Romelu Lukaku's World Cup Displays with Belgium Hint at His Best Chelsea Role

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Romelu Lukaku's World Cup Displays with Belgium Hint at His Best Chelsea Role
Frank Augstein/Associated Press

Romelu Lukaku hasn't always endeared himself to Jose Mourinho.

The past 12 months have shown us the Chelsea manager doesn't quite have the same faith in him many Blues fans have on the back of two impressive loan spells with West Bromwich Albion and Everton.

While playing for the Baggies and Toffees, Lukaku has scored 33 goals in 71 appearances—an impressive strike rate for any striker, let alone one who is barely out of his teens.

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Lukaku is yet to find the back of the net for Chelsea, though, and with Mourinho opting to bring in a proven goalscorer from elsewhere this summer, it seems his chances of becoming the first-choice front man at Stamford Bridge have reduced significantly.

The problem Lukaku faces is that, in the big games, when it has counted most, he has never quite turned it on in the way Mourinho would have hoped.

He was ineffective coming off the bench for the opening matches of 2013-14, while Lukaku's penalty miss in the Super Cup shootout against Bayern Munich outlined a player lacking the composure to carry the pressure that comes with playing elite football.

It's no different on the international stage, either. Take this summer's World Cup.

Frank Augstein/Associated Press

Lukaku started Brazil 2014 as Belgium's first-choice striker after team-mate Christian Benteke suffered serious injury near the end of the Premier League campaign, ruling him out.

It was the ideal opportunity for Lukaku to demonstrate his ability in front of a global audience of millions, playing himself into Mourinho's plans in the process.

Yet, with everything in place, he failed to live up to his billing.

After some poor displays early into the tournament, Marc Wilmots replaced him with Divock Origi, forcing Lukaku to watch on from the bench.

And if he isn't given another loan move this season—or sold—it's a view he will have to get used to at Stamford Bridge.

Jan Kruger/Getty Images

He will argue on the contrary no doubt, but if the World Cup has shown us anything about Lukaku, it's that a role coming off the bench is perhaps in his best interests right now.

It's a given that he must earn the right to be regarded a starter at Chelsea, but that's not only it. Appearing as a substitute for his country, Lukaku played his best football in Brazil.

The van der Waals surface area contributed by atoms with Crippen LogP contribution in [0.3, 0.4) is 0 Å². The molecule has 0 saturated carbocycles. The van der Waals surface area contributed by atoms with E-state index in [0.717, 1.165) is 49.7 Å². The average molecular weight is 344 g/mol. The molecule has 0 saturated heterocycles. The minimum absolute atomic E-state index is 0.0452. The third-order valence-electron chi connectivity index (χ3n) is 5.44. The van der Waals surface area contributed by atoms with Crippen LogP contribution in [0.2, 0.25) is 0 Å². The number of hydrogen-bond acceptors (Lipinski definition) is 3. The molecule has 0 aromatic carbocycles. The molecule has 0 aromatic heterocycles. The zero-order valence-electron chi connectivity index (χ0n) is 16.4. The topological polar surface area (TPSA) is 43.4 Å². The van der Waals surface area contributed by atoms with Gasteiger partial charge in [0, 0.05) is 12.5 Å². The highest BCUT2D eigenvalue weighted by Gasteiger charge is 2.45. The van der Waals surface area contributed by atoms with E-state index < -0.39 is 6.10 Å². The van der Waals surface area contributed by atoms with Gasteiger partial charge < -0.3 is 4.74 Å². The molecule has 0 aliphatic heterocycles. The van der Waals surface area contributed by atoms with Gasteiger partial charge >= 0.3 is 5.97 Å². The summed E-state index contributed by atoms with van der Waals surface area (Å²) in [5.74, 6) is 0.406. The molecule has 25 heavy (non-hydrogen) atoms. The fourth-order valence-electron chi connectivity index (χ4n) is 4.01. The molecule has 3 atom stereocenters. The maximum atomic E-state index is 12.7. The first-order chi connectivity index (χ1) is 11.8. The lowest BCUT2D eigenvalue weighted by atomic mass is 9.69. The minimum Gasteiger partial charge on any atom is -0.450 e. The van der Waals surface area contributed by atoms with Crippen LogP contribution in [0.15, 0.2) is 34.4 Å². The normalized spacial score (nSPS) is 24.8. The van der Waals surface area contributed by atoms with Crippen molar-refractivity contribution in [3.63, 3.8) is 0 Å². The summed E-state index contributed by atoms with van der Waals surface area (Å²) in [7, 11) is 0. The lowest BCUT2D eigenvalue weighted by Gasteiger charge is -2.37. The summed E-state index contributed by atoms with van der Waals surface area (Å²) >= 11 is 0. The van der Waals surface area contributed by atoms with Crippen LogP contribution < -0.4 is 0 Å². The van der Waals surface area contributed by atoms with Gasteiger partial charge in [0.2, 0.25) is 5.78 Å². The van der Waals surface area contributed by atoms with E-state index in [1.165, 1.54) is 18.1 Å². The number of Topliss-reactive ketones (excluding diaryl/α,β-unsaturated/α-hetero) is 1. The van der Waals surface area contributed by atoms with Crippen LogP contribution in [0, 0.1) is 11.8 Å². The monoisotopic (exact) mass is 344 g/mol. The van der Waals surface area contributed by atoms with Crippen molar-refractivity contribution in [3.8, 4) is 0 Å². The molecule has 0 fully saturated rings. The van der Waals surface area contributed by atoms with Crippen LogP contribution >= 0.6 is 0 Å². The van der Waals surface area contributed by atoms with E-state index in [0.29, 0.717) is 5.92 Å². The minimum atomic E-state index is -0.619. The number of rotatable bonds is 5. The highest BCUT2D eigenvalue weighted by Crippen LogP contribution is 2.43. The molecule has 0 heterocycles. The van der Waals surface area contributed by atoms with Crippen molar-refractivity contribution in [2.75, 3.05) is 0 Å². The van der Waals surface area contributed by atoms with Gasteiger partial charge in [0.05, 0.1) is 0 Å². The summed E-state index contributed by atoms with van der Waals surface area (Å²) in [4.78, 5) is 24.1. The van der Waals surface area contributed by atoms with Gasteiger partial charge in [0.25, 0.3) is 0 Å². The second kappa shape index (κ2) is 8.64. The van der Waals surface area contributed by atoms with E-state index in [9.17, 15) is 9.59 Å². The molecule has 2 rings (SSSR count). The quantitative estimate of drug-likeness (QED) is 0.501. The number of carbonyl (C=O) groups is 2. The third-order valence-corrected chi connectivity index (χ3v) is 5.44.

Against the USA in the last 16, Belgium bombarded Tim Howard's goal for much of the game, struggling to find a breakthrough in the 90 minutes.

When the game eventually went to extra time and Lukaku was introduced into the action, he turned things around in his team's favor.

It wasn't just his physicality that shook the American defence, but also his movement and within three minutes Kevin De Bruyne had scored to put Belgium ahead.

Right on the interval of extra time, Lukaku struck the killer blow to double Belgium's lead with a goal that proved his only strike at the World Cup and significantly the winner against the USA.

Julio Cortez/Associated Press

Indeed, it was interesting to witness how Lukaku played with more confidence and conviction against Jurgen Klinsmann's side.

His 30-minute display may have been a cameo in comparison to others, but it was the most important of any other player, including Eden Hazard, De Bruyne and Dries Mertens.

Lukaku was a bully in the way he needs to be every week for Chelsea; however, at just 21, he is yet to add that very quality to his repertoire.

Football is about making an impact at big moments, and Lukaku's biggest one for Belgium this summer has come as a substitute against a tiring defence and one not completely au fait or ready to deal with his physical attributes.

When he joined Chelsea in 2011, there was talk of Lukaku being the next Didier Drogba. He matches up to his former team-mate in body shape, but he isn't clinical enough yet.

Richard Heathcote/Getty Images

By allowing him to blossom with more cameo displays at Chelsea, Lukaku's development will benefit for it.

We've seen how he performed with less pressure on him at the World Cup, so why not at Chelsea?

Lukaku wants to be playing every week now, though, and that's a considerable problem for his manager and his employers. Do they allow a youngster to dictate his position at the club without doing much to warrant it, or do they cut their losses and potentially lose out on a world-beater for the future?

If Mourinho can convince Lukaku otherwise, it's an arrangement that will suit everyone in the long term.

Garry Hayes is Bleacher Report's lead Chelsea correspondent. Follow him on Twitter @garryhayes

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